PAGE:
Like many of you, I admire google for most things they do. They’re a groundbreaking company and they consistently lead in so many areas. Like many of you, I also read in earnest news about how they apply analytics and predictive analytics to solve workforce challenges.
Living near Harvard and MIT at the time, I watched their brainteaser questions pop up on local billboards and in the subway stations. (More than once our Co-founder and Chief Scientist pulled out his HP-42S calculator to calculate something and claim he had figured their brainteasers out).
“We found that brainteasers are a complete waste of time,” said Laszlo Bock. “How many golf balls can you fit into an airplane? How many gas stations in Manhattan? A complete waste of time. They don’t predict anything. They serve primarily to make the interviewer feel smart.”
I know many organizations still using these same brainteaser questions today. They’re shocked when I mention that google has discontinued the practice.
This weekend I excitedly read this article from the Business Insider
I wanted to learn more about any predictive analytics processes Google might use in their hiring processes. What I read really disappointed me – as nothing quantitative was discussed or even hinted about.
My comments on Google’s 4 hiring rules are below:
Google Hiring Rule #1 – Set an uncompromisable high standard.
- I love this rule and expected to learn how google has used analytics and predictive modeling to identify patterns that can be used to predict, with a high degree of accuracy, candidates who will perform beautifully in the role they are applying for, or candidates that are predicted to last in their role for a certain amount of time and give the candidate a high degree of certainty that the role they’re applying for gives them a high probability of success.The article mentions setting an uncompromisable high standard.
- An obvious question is, how and who sets the high standard and what is it based on if it’s not based on data? Laszlo Bock provides some insight into the answer … “Before you start recruiting, decide what attributes you want and define as a group what great looks like,” Bock writes.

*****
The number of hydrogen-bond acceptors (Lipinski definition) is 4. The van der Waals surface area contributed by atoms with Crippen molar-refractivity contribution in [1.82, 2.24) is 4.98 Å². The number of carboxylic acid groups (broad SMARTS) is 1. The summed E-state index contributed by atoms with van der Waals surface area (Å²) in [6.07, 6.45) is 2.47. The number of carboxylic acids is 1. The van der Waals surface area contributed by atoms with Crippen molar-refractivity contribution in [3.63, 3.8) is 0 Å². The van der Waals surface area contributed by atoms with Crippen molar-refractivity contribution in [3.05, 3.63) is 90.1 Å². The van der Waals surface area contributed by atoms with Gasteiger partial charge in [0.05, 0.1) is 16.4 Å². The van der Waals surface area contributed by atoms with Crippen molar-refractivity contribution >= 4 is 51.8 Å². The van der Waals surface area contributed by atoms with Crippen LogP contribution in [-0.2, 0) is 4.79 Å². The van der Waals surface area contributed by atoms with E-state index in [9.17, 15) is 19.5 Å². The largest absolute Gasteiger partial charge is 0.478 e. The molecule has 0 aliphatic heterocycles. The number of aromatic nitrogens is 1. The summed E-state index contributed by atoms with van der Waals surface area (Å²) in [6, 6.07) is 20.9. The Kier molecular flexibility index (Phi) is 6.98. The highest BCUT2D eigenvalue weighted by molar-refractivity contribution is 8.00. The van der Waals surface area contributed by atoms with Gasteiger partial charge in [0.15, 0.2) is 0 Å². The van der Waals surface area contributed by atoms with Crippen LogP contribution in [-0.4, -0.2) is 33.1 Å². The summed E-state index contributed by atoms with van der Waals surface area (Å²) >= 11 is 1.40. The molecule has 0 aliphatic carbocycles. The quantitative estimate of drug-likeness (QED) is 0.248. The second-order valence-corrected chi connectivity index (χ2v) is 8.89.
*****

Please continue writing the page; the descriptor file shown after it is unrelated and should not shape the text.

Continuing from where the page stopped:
- The world’s entire hiring process is broken precisely because people get together and decide what they want based on mystery factors. They have no real evidence that these factors work. I completely believe people give their best efforts to deciding what great looks like. In an era of predictive analytics – we can do better. Predictive methodologies allow us to identify those mystery factors and become accountable. To move away from bias, low performance and high turnover, we start with the data not “data from mystery factors”.
Google Hiring Rule #2 – “Find candidates on your own.”
…”ask your best-networked people to spend even more time sourcing great hires.”
- I mostly agree with this rule. I would love this rule if the candidates were additionally matched to a predictive model to help identify high potential roles for them inside of google. It isn’t hard and we owe our businesses this rigor.
Google Hiring Rule #3 – “Put checks in place to assess candidates objectively.”
I completely love this rule. This is how banks decide whether or not you are a good risk for paying off your mortgage; this is how a business decides whether or not your firm has a high likelihood of being a customer with a high lifetime value, thereby extending special discounts and coupons; this is the step when a predictive model could help recruiters find excellent roles for the candidate, roles where they are predicted to perform beautifully, and last for a long time in the role.
Google’s way of assessing candidates objectively, “Include subordinates and peers in the interviews, make sure interviewers write good notes, and have an unbiased group of people make the actual hiring decision,” Bock writes. “Periodically return to those notes and compare them to how the new employee is doing, to refine your assessment capability.”
- In my experience, unbiased people don’t exist. It’s one of the lovely things that make us humans. We need machines that only care about a positive result to help us be less biased.
- We can do so much better with predictive analytics.
Rule #4 – “Provide candidates with a reason to join.”
“Make clear why the work you are doing matters, and let the candidate experience the astounding people they will get to work with,” Bock writes.
- Perfect. I couldn’t agree more.
Why My Response to This Article?
I’m conscious of how many of us look to leaders like Google for best practices and advice. As a leader in so many respects, including HR analytics, I was hoping for more.
I was hoping that a company with perhaps the best visibility, around what they’re doing in workforce analytics could help to move the industry towards using predictive analytics during the hiring process, to increase the drive towards accountability during hiring, and the death of mystery factors.
I love Google. I have many friends in their HR analytics teams. I continue to have huge respect for the work they’re doing.
With predictive analytics, we can do better.